(Left to right) Laura Colaneri and Kit Ginzky present the motion for GSU to affiliate with UE at Hyde Park Union Church, 5600 S. Woodlawn Ave., on Thursday, August 25.

Graduate student workers at the University of Chicago have voted to affiliate with the United Electrical, Radio & Machine Workers of America (UE), reigniting a years-long effort to obtain a contract with the university.

A majority of active Graduate Students United members voted in a general membership meeting on Thursday evening, August 25, to join UE. According to the union, the vote count was “near-unanimous” among the more than 200 graduate students who attended via Zoom or in-person at Hyde Park Union Church, 5600 S. Woodlawn Ave.

The move comes during a national uptick in organizing among graduate student workers, with recent hard-fought contract gains—such as increased wages—at Columbia University and Harvard, as well as successful union elections at the Massachusetts Institute of Technology and Indiana University—both of which are affiliated with UE.

“GSU is thrilled to be joining a national union deeply committed to the principles of rank-and-file democracy and building worker power, and to be allying ourselves with other UE graduate worker union locals across the United States,” the union wrote in a Sept. 2 statement. 

Brianna Suslovic, a first year Ph.D. student in social work and a member of GSU’s steering and organizing committees, said GSU began ramping up efforts to recruit new members and organize in the last year. 

“In my department, there had not been a lot of activity among GSU people in the social work school, and I would say the same is true for other schools, like the Divinity School and a number of the biological and physical sciences,” said Suslovic. “Now all of those different areas have people that are fired up and organizing.”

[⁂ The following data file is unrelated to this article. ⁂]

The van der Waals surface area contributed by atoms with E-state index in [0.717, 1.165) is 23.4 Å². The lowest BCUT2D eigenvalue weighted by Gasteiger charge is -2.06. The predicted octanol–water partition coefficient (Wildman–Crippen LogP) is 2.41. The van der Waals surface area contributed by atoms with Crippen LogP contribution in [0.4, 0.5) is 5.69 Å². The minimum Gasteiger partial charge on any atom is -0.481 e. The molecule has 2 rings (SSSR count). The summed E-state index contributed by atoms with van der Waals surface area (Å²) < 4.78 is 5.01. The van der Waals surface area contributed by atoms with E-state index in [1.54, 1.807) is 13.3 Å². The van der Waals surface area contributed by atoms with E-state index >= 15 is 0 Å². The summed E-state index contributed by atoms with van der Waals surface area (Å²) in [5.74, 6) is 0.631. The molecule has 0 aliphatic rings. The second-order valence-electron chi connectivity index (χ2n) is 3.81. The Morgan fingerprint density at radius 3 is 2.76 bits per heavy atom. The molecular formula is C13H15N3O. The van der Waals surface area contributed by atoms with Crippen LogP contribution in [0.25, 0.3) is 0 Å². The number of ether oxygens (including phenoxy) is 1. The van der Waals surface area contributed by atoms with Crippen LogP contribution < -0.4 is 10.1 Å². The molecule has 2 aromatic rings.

Suslovic said the union estimates that the graduate student workforce eligible to join a bargaining unit is about 3,000 people across the biological, physical and social sciences, as well as in the humanities, social work and business programs. (Overall there are more than 10,000 total graduate students at the U. of C., which includes professional, Ph.D. and masters students.) 

Active membership in the union, according to Suslovic, is “several hundred now, but it's growing pretty massively.” 

Graduate students workers haven’t been a part of a national union since members voted to leave the American Federation of Teachers (AFT) in June 2020, following four years of unsuccessful attempts to get the AFT recognized as their collective bargaining representative by the university. They did, however, get close once. 

In October 2017, graduate students voted 1102-479  in a National Labor Relations Board (NLRB) secret ballot election to unionize (voter turnout was about 70%). Four months later, the university appealed the election, arguing that graduate students should not be classified as workers. 

The NLRB’s political composition, along with its resulting rulings, tends to shift with presidential party changes, and the NLRB has frequently reversed itself on the issue of graduate student unionization in private institutions over the past two decades. GSU’s election took place on the precipice of another waffling that would once again declassify graduate student workers as employees. 

The 2016 Columbia decision from the Obama-era board recognized graduate students as employees entitled to unionize, though it stood to be reversed under the Trump administration. Unions fighting recognition campaigns against recalcitrant administrations, including GSU, withdrew their NLRB petitions in early 2018. (The rule was reversed anyway in 2019.)

Without legal backing, for the next two years GSU petitioned for direct recognition from the U. of C. administration. At every turn, the university refused. 

In the face of an unfavorable legal landscape, the AFT announced in January 2020 that it was ending its recognition campaign at the U. of C., and by early June of that year, GSU voted to leave AFT.

In a statement that year, representatives from GSU anticipated that a break from AFT would clear the way for the union to engage in more militant action, akin to their 2019 three-day recognition strike: “Rather than waiting for a favorable change in the composition of the NLRB, we will fight for better working conditions and union recognition through direct action.”